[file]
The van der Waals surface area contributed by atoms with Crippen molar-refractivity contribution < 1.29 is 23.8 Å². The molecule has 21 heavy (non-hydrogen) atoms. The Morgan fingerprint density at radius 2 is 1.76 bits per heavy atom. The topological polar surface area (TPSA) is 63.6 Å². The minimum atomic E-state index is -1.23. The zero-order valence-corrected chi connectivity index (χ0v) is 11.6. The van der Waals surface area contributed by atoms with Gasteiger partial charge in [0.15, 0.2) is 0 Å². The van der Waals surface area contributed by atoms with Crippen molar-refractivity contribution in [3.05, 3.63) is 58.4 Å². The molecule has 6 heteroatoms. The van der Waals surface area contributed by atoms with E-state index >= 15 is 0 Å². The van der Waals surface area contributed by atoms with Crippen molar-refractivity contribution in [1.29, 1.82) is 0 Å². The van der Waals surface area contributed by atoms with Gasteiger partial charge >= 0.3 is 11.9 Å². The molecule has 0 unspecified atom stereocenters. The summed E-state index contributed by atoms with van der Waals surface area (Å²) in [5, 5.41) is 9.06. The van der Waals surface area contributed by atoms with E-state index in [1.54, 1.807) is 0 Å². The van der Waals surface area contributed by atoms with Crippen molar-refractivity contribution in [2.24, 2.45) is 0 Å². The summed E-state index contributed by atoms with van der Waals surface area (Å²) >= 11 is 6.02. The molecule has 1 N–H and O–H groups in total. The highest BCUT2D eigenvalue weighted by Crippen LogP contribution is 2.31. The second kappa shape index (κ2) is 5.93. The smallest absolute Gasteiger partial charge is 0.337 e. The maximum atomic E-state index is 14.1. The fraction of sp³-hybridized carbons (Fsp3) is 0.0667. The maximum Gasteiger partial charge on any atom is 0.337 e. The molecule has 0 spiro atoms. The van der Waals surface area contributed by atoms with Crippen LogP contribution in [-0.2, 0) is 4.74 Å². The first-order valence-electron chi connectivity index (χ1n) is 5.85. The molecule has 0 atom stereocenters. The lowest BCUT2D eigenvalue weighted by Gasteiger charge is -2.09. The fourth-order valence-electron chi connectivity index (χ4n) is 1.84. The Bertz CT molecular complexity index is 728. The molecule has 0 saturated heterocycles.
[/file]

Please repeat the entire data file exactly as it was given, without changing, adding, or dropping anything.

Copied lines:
The van der Waals surface area contributed by atoms with Crippen molar-refractivity contribution < 1.29 is 23.8 Å². The molecule has 21 heavy (non-hydrogen) atoms. The Morgan fingerprint density at radius 2 is 1.76 bits per heavy atom. The topological polar surface area (TPSA) is 63.6 Å². The minimum atomic E-state index is -1.23. The zero-order valence-corrected chi connectivity index (χ0v) is 11.6. The van der Waals surface area contributed by atoms with Gasteiger partial charge in [0.15, 0.2) is 0 Å². The van der Waals surface area contributed by atoms with Crippen molar-refractivity contribution in [3.05, 3.63) is 58.4 Å². The molecule has 6 heteroatoms. The van der Waals surface area contributed by atoms with E-state index >= 15 is 0 Å². The van der Waals surface area contributed by atoms with Crippen molar-refractivity contribution in [1.29, 1.82) is 0 Å². The van der Waals surface area contributed by atoms with Gasteiger partial charge >= 0.3 is 11.9 Å². The molecule has 0 unspecified atom stereocenters. The summed E-state index contributed by atoms with van der Waals surface area (Å²) in [5, 5.41) is 9.06. The van der Waals surface area contributed by atoms with E-state index in [1.54, 1.807) is 0 Å². The van der Waals surface area contributed by atoms with Crippen molar-refractivity contribution in [2.24, 2.45) is 0 Å². The summed E-state index contributed by atoms with van der Waals surface area (Å²) >= 11 is 6.02. The molecule has 1 N–H and O–H groups in total. The highest BCUT2D eigenvalue weighted by Crippen LogP contribution is 2.31. The second kappa shape index (κ2) is 5.93. The smallest absolute Gasteiger partial charge is 0.337 e. The maximum atomic E-state index is 14.1. The fraction of sp³-hybridized carbons (Fsp3) is 0.0667. The maximum Gasteiger partial charge on any atom is 0.337 e. The molecule has 0 spiro atoms. The van der Waals surface area contributed by atoms with Crippen LogP contribution in [-0.2, 0) is 4.74 Å². The first-order valence-electron chi connectivity index (χ1n) is 5.85. The molecule has 0 atom stereocenters. The lowest BCUT2D eigenvalue weighted by Gasteiger charge is -2.09. The fourth-order valence-electron chi connectivity index (χ4n) is 1.84. The Bertz CT molecular complexity index is 728. The molecule has 0 saturated heterocycles.